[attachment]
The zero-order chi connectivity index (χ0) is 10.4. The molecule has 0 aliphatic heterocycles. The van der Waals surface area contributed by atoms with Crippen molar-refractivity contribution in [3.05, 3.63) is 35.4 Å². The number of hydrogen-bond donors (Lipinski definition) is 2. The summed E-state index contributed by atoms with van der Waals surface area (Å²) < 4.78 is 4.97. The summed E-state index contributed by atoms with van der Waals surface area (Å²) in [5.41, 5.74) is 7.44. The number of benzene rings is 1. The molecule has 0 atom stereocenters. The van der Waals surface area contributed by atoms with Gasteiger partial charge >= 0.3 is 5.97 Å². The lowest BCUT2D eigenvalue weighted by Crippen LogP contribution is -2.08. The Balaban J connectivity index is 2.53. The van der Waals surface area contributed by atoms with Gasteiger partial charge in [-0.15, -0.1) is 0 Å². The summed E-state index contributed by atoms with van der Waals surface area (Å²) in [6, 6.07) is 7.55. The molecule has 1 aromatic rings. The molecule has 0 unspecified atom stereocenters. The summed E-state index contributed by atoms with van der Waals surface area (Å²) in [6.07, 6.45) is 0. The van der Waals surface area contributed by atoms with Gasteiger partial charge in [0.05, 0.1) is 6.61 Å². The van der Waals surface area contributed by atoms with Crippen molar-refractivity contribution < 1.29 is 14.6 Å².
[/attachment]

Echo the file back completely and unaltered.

The zero-order chi connectivity index (χ0) is 10.4. The molecule has 0 aliphatic heterocycles. The van der Waals surface area contributed by atoms with Crippen molar-refractivity contribution in [3.05, 3.63) is 35.4 Å². The number of hydrogen-bond donors (Lipinski definition) is 2. The summed E-state index contributed by atoms with van der Waals surface area (Å²) < 4.78 is 4.97. The summed E-state index contributed by atoms with van der Waals surface area (Å²) in [5.41, 5.74) is 7.44. The number of benzene rings is 1. The molecule has 0 atom stereocenters. The van der Waals surface area contributed by atoms with Gasteiger partial charge >= 0.3 is 5.97 Å². The lowest BCUT2D eigenvalue weighted by Crippen LogP contribution is -2.08. The Balaban J connectivity index is 2.53. The van der Waals surface area contributed by atoms with Gasteiger partial charge in [-0.15, -0.1) is 0 Å². The summed E-state index contributed by atoms with van der Waals surface area (Å²) in [6, 6.07) is 7.55. The molecule has 1 aromatic rings. The molecule has 0 unspecified atom stereocenters. The summed E-state index contributed by atoms with van der Waals surface area (Å²) in [6.07, 6.45) is 0. The van der Waals surface area contributed by atoms with Gasteiger partial charge in [0.05, 0.1) is 6.61 Å². The van der Waals surface area contributed by atoms with Crippen molar-refractivity contribution < 1.29 is 14.6 Å².